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Wilson v. Faull

Decided: May 19, 1958.

WILLIAM F. WILSON, PLAINTIFF-RESPONDENT,
v.
ANDREW FAULL, DEFENDANT-APPELLANT



For reversal -- Chief Justice Weintraub, and Justices Heher, Wachenfeld, Burling, Jacobs, Francis and Proctor. For affirmance -- None. The opinion of the court was delivered by Proctor, J. Weintraub, C.J. (concurring). Weintraub, C.J., concurring in result.

Proctor

The primary issue presented on this appeal is one of choice of law between the workmen's compensation acts of New Jersey and Pennsylvania which deal differently with the right of an injured employee of a subcontractor to maintain a common law negligence action against a general contractor, where each state has a legitimate interest in the work-injury.

The plaintiff, William F. Wilson, was employed in New Jersey, where he resided, by J. W. Tragle of Haddonfield, New Jersey. The defendant, Andrew Faull, who resides in and maintains a place of business in New Jersey, entered into a contract in Pennsylvania with the owner of a building in Philadelphia to make certain repairs and improvements upon the building. The defendant then subcontracted with Tragle, by an agreement made in New Jersey, for the latter to supply and install a cornice on the building, the defendant agreeing to erect a scaffold on the job-site for Tragle's employees. The plaintiff while working at the Philadelphia job-site was injured when he fell from the scaffold erected by defendant. The defendant provided workmen's compensation

insurance for plaintiff's benefit under the Pennsylvania compensation law. Tragle carried workmen's compensation insurance for plaintiff's benefit under the New Jersey act.

Under the Pennsylvania workmen's compensation act "an employer who permits the entry, upon premises occupied by him or under his control, of a laborer or an assistant hired by an employer or contractor [the word contractor being defined in section 25 of the act as to include a subcontractor to whom a principal contractor has sublet any part of the work which such principal contractor has undertaken], for the performance upon such premises of a part of the employer's regular business entrusted to that employee or contractor, shall be conclusively presumed to have agreed to pay such laborer or assistant compensation" in accordance with the act, and such laborer or assistant is "conclusively presumed to have agreed to accept [it]" unless the employer posts upon the premises a notice of intention not to pay such compensation or the laborer elects not to accept such compensation by written notice to the employer. Purdon's Pa. Stat. Annot., Tit. 77, section 462 (1952). Acceptance of the provisions of section 462 by the parties operates as a surrender of their rights "to any form or amount of compensation or damage for any injury or death occurring in the course of the employment, or to any method of determination thereof," other than as provided in the act. Purdon, op. cit., supra, sec. 481. It is undisputed that none of the parties took any action designed to prevent the provisions of section 462 from applying and that the injury occurred in the performance of a part of defendant's regular business upon premises under his control. It is clear, therefore, that the plaintiff was a statutory employee and the defendant was a statutory employer within the provisions of the Pennsylvania statute.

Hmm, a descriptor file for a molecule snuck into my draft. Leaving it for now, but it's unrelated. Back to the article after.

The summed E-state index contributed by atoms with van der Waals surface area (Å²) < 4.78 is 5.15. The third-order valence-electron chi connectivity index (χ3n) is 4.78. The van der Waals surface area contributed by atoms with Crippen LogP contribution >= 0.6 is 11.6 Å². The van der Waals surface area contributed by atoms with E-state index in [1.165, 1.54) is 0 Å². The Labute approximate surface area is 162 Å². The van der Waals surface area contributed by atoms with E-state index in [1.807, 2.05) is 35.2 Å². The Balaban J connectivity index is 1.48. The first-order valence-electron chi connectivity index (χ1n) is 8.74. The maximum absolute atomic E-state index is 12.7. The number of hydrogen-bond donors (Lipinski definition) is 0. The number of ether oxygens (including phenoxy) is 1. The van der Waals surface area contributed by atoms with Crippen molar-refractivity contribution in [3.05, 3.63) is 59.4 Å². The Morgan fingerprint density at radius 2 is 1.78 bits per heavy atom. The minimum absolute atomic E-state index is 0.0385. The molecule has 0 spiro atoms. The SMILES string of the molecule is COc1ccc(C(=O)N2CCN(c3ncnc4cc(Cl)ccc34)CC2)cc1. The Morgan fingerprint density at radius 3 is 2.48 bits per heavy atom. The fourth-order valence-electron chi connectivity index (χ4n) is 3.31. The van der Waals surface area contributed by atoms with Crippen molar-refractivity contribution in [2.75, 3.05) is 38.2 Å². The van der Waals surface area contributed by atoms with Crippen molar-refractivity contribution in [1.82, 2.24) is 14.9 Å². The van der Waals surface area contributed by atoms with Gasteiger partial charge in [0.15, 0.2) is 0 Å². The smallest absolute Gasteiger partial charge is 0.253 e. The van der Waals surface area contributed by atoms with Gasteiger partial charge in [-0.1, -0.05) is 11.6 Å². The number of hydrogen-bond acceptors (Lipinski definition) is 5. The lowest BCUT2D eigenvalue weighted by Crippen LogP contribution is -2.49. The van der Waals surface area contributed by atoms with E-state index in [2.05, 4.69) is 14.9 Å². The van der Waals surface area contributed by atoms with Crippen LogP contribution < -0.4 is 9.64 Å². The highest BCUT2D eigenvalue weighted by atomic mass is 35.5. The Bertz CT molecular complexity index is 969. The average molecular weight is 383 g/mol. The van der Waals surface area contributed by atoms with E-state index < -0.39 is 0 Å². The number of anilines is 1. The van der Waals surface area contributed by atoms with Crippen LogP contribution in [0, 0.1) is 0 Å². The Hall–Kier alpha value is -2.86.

Under the Pennsylvania statute the general contractor is substituted for the subcontractor for compensation purposes and is deemed to enter into an employer-employee relationship with the employees of a subcontractor who are working on premises under the general contractor's control.

The general contractor, as such a statutory employer, then becomes absolutely liable for the payment of compensation benefits to a subcontractor's employees, and in return is granted employer's immunity from common law liability for negligence. Swartz v. Conradis, 298 Pa. 343, 148 A. 529 (Sup. Ct. 1929). This immunity continues even in the event a subcontractor expressly consents to assume compensation liability. Capozzoli v. Stone & Webster Engineering Corp., 352 Pa. 183, 42 A. 2 d 524 (Sup. Ct. 1945).

The New Jersey compensation law treats the problem of the general contractor's liability in a somewhat different manner. A general contractor is liable for the payment of compensation to employees of a subcontractor only in the event that the subcontractor has failed to secure workmen's compensation insurance. In the event the general contractor becomes liable for compensation payments he is granted a right of reimbursement from the derelict subcontractor. N.J.S.A. 34:15-79. Where the subcontractor takes out compensation insurance, as in the present case, the general contractor is treated as a third party and is not granted immunity from a common law negligence suit by an employee of a subcontractor. Corbett v. Starrett Bros., 105 N.J.L. 228 (E. & A. 1928). Under the provisions of N.J.S.A. 34:15-40 the employee's common law right to maintain a suit for damages against third-party tortfeasors is preserved. The employee's right to compensation benefits does not operate as a bar to such an action. This section also subrogates the employer or his insurance carrier to the employee's claim against a third-party tortfeasor to the extent of medical expenses incurred and compensation benefits paid to the employee. Thus, under the New Jersey act a general contractor is treated as a third party subject to a common law tort action by the employees of a subcontractor, at least where the subcontractor has taken out compensation insurance. See Corbett v. Starrett, supra.